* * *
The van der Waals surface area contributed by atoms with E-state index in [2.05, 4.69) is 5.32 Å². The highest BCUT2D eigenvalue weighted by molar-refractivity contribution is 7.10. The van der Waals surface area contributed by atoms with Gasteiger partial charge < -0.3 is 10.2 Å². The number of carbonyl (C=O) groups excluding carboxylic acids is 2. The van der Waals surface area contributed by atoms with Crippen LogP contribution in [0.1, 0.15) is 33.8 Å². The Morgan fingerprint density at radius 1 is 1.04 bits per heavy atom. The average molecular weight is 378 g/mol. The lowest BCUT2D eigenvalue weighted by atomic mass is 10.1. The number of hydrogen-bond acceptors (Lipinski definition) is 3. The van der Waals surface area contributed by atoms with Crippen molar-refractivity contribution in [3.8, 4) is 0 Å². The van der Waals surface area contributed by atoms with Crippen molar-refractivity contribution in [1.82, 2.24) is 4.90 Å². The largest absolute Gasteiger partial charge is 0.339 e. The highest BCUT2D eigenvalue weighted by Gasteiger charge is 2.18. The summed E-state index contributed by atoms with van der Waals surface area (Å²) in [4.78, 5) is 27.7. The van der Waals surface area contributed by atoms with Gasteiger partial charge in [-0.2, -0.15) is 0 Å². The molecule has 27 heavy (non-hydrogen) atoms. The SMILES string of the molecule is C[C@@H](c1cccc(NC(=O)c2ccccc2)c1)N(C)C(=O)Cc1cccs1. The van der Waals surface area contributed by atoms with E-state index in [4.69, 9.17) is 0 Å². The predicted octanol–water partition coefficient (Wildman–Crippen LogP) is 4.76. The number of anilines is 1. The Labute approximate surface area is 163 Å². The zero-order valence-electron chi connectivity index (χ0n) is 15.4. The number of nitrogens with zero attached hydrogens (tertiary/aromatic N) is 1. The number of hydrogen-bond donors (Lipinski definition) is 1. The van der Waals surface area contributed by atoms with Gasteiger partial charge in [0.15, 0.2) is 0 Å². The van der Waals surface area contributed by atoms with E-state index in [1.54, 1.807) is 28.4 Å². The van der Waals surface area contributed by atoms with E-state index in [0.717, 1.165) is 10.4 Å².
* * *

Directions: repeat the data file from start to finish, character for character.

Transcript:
The van der Waals surface area contributed by atoms with E-state index in [2.05, 4.69) is 5.32 Å². The highest BCUT2D eigenvalue weighted by molar-refractivity contribution is 7.10. The van der Waals surface area contributed by atoms with Gasteiger partial charge < -0.3 is 10.2 Å². The number of carbonyl (C=O) groups excluding carboxylic acids is 2. The van der Waals surface area contributed by atoms with Crippen LogP contribution in [0.1, 0.15) is 33.8 Å². The Morgan fingerprint density at radius 1 is 1.04 bits per heavy atom. The average molecular weight is 378 g/mol. The lowest BCUT2D eigenvalue weighted by atomic mass is 10.1. The number of hydrogen-bond acceptors (Lipinski definition) is 3. The van der Waals surface area contributed by atoms with Crippen molar-refractivity contribution in [3.8, 4) is 0 Å². The van der Waals surface area contributed by atoms with Crippen molar-refractivity contribution in [1.82, 2.24) is 4.90 Å². The largest absolute Gasteiger partial charge is 0.339 e. The highest BCUT2D eigenvalue weighted by Gasteiger charge is 2.18. The summed E-state index contributed by atoms with van der Waals surface area (Å²) in [4.78, 5) is 27.7. The van der Waals surface area contributed by atoms with Gasteiger partial charge in [-0.2, -0.15) is 0 Å². The molecule has 27 heavy (non-hydrogen) atoms. The SMILES string of the molecule is C[C@@H](c1cccc(NC(=O)c2ccccc2)c1)N(C)C(=O)Cc1cccs1. The van der Waals surface area contributed by atoms with E-state index in [4.69, 9.17) is 0 Å². The predicted octanol–water partition coefficient (Wildman–Crippen LogP) is 4.76. The number of anilines is 1. The Labute approximate surface area is 163 Å². The zero-order valence-electron chi connectivity index (χ0n) is 15.4. The number of nitrogens with zero attached hydrogens (tertiary/aromatic N) is 1. The number of hydrogen-bond donors (Lipinski definition) is 1. The van der Waals surface area contributed by atoms with Gasteiger partial charge in [0.15, 0.2) is 0 Å². The van der Waals surface area contributed by atoms with E-state index in [1.54, 1.807) is 28.4 Å². The van der Waals surface area contributed by atoms with E-state index in [0.717, 1.165) is 10.4 Å².